“Water resources management challenges differ enormously in Romania, depending on the type of human settlement. The spectrum of settlement types stretches from the very low-density scattered single dwellings found in rural areas, through villages and small towns, to the much more dense and crowded cities. […] Water resources management will always face the challenge of balancing the needs of different water users. This is the case both in large urban or relatively small rural communities. The water needs of the agricultural production, energy and industrial sectors are often in competition. […] Romania’s water resources are relatively poor and unequally distributed in time and space […] There is a vast differential between urban and rural settlements when it comes to centralized drinking water systems; all the 263 municipalities and towns have such systems, while only 17% of rural communities benefit from this service. […] In Braila and Harghita counties, no village has a sewage network, and Giurgiu and Ialomita counties have only one a piece each. Around 47 of the largest cities which do not have wastewater treatment plants (Bucharest, Braila, Craiova, Turnu Severin Tulcea, etc.) produce ∼20 m³/s of wastewater, which is directly discharged untreated into surface water.”
“There is a difference in quality between water from centralized and decentralized supply systems [in the Ukraine (and likely elsewhere as well)]. Water quality in decentralized systems is the worst (some 30% of samples fail to meet standards, compared to 5.7% in the centralized supply). […] The Sanitary epidemiological stations draw random samples from 1,139 municipal, 6,899 departmental, and 8,179 rural pipes, and from 158,254 points of decentralized water supply, including 152,440 wells, 996 springs, and 4,818 artesian wells. […] From the first day following the accident at Chernobyl Nuclear Power Plant (ChNPP), one of the most serious problems was to prevent general contamination of the Dnieper water system and to guarantee safe water consumption for people living in the affected zone. The water protection and development of monitoring programs for the affected water bodies were among the most important post-accident countermeasures taken by the Government Bodies in Ukraine. […] To solve the water quality problem for Kiev, an emergency water intake at the Desna River was constructed within a very short period. […] During 1986 and the early months of 1987, over 130 special filtration dams […] with sorbing screens containing zeolite (klinoptilolite) were installed for detaining radionuclides while letting the water through. […] After the spring flood of 1987, the construction of new dams was terminated and the decision was made to destroy most of the existing dams. It was found that the 90Sr concentration reduction by the dams studied was insignificant […] Although some countermeasures and cleanup activities applied to radionuclides sources on catchments proved to have positive effects, many other actions were evaluated as ineffective and even useless. […] The most effective measures to reduce radioactivity in drinking water are those, which operate at the water treatment and distribution stage.“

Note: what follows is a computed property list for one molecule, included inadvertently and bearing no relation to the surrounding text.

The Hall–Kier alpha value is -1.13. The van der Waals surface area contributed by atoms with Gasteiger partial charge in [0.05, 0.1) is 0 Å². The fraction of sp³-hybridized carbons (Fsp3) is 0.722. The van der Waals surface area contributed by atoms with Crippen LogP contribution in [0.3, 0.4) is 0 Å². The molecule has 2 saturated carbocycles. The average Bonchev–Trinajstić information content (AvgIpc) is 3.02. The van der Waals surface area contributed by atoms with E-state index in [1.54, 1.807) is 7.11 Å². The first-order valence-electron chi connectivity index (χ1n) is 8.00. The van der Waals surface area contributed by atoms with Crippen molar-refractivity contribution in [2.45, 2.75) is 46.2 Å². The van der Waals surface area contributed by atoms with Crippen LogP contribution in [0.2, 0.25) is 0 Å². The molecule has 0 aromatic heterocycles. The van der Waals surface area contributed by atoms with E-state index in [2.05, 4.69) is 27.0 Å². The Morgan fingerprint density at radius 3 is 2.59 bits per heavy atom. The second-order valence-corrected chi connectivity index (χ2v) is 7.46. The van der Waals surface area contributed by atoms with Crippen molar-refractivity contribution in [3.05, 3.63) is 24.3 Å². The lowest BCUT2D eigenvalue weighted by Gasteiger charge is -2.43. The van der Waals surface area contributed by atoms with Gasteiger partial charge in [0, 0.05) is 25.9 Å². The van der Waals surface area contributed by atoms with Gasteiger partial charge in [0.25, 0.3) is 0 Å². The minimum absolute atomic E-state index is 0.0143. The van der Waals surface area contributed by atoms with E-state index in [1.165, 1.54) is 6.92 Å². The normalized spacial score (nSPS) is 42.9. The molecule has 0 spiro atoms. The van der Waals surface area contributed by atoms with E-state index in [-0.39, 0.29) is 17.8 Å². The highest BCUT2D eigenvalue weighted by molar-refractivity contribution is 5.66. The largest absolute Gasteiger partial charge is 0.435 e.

“Diversification and redundancy are important technical features to make infrastructure systems less vulnerable to natural and social (man-made) hazards. […] risk management does not only encompass strategies to avoid the occurrence of certain events which might lead to damages or catastrophes, but also strategies of adaptation to limit damages.”
“The loss of potable water supply typically leads to waterborne diseases, such as typhus and cholera.”
“Water velocity in a water supply system is about 1 m³\s. Therefore, time is a primordial factor in contamination spread along the system. In order to minimize the damage caused by contamination of water, it is essential to act with maximum speed to achieve minimum spread of the contaminant”